Most of the time, breakfast involves oats.  They’re low GI. Cheap as chips. When the weather is warm they’re muddled into bircher muesli, that’s often stained Rainbow Brite pink by the leaching hues of frozen berries.

Breakfast bircher (aka Project Big Tub)

When it’s cold, the oats are nurtured into porridge. To look at, it’s not much- most of the time my porridge is a mess of marl, a shade not seen since it was all the rage for cheap leggings in the early 90’s.

I try my hardest to gussy up the warming sludge up with berries, banana and tart yoghurt- and sometimes when I really feel like pushing the boat out there might be some toasted almonds to flatter the top of it.

Others I know have tried espresso and Milo, even a nip of Baileys if the day calls for mirth.

The virgin fruit and yoghurt version was the simple plan was this morning. It was all going well, except for one thing.

When you’re on the other side of the world to your nearest and dearest your breakfast is their night. Which means your dim, crinkled waking moments fall smack in the middle of their most talkative ones.

So it makes sense that if there are big things happening their lives, and you wish, so badly that you could be there to share in every moment of them, that you might forget to turn the stove off properly when you’re talking on the phone to them.

So that’s exactly how I ended up eating a porridge pancake for breakfast.

By the time I hung up the phone and came back to investigate my breakfast my porridge had pottered away in my non stick Scanpan on a low heat for  17 minutes worth of gossiping and catching up.

Instead of a slightly leaden lump of cereal there was now a feathery crisp of milk skin on the bottom and snaking up the side. Its centre had congealed and it was now a crispy and dense pancake of oats.

This is by no means the first tasty thing to be created by accident.

In 1905 an eleven year old boy, Frank Epperson left a cup of cordial out on the balcony a cup with a stirring stick in it.  Overnight the temperatures in California dropped to a record low. The next morning he named his iced treat on a stick the epsicle. Years later he marketed them as ‘popsicles’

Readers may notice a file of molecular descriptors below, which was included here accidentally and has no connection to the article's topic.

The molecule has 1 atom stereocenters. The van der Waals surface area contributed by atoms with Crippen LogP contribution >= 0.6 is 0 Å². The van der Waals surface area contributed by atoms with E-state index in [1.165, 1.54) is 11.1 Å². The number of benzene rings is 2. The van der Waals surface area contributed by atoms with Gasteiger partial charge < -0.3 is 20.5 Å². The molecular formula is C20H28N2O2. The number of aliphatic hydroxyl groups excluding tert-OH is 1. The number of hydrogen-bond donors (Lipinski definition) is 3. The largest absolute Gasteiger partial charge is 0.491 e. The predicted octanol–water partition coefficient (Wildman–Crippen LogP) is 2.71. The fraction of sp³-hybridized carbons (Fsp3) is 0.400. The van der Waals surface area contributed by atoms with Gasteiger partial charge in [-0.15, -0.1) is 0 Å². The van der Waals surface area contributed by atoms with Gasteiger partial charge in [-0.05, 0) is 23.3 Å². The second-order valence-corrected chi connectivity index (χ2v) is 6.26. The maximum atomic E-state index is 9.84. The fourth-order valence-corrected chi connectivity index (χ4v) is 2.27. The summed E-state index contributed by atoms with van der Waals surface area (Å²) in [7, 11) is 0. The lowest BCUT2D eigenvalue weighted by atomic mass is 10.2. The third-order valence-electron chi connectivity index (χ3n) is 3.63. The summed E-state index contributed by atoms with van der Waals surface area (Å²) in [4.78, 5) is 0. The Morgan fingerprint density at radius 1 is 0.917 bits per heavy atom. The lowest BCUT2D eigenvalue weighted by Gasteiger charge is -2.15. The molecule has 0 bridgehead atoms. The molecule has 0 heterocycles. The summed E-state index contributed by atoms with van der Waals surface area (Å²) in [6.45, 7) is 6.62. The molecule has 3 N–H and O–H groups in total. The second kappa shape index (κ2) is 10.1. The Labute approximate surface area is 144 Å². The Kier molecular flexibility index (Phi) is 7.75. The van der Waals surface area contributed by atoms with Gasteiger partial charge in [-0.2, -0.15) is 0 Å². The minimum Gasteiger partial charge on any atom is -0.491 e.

Instead of turfing it, I decided to embrace what was there. And so out of those moments of distraction my porridge pancake was born.

It was both crispy and squishy. It slumped artfully in the bowl, but held it’s own against fruit and yoghurt.  It reminded  me of a sweet bloated dosa.

It could be eaten with a fork, not a spoon. It filled a hole. It was different.

And for ten full minutes after it turned up all I thought about was how I could improve it when I  made it again- and not how much I missed everyone back home.

So, for that, I owe it some thanks.

Accidental porridge pancake

Best eaten warm with some fruit and yogurt. A drizzle of honey or maple syrup would also be grand.

Serves one.

Shopping/foraging
60 grams of Porridge oats
300 ml of very hot water
Half a banana
Handful of mixed berries
Two tablespoons of yoghurt


Equipment
A small (20 cm) non stick fry pan. A spatula.


Here’s how we roll
1) Add the oats to the pan and put it on a high heat. Add the hot water over the top. This cuts the cooking time down.
2. Bring the water to the boil, stirring the oats. You want the oats to cook for two to three minutes until they have all congealed together and the water has been absorbed.
3. Turn the heat down to low and walk away for 12 minutes to let the residual liquid cook out and the bottom of the oats to crisp (NB you’ll need a nonstick pan. If you don’t have one then grease the pan with butter first).
4. When the edges are crisp, flip the pancake onto a bowl or plate and top with chopped banana, berries, yoghurt and something sweet if you feel like it.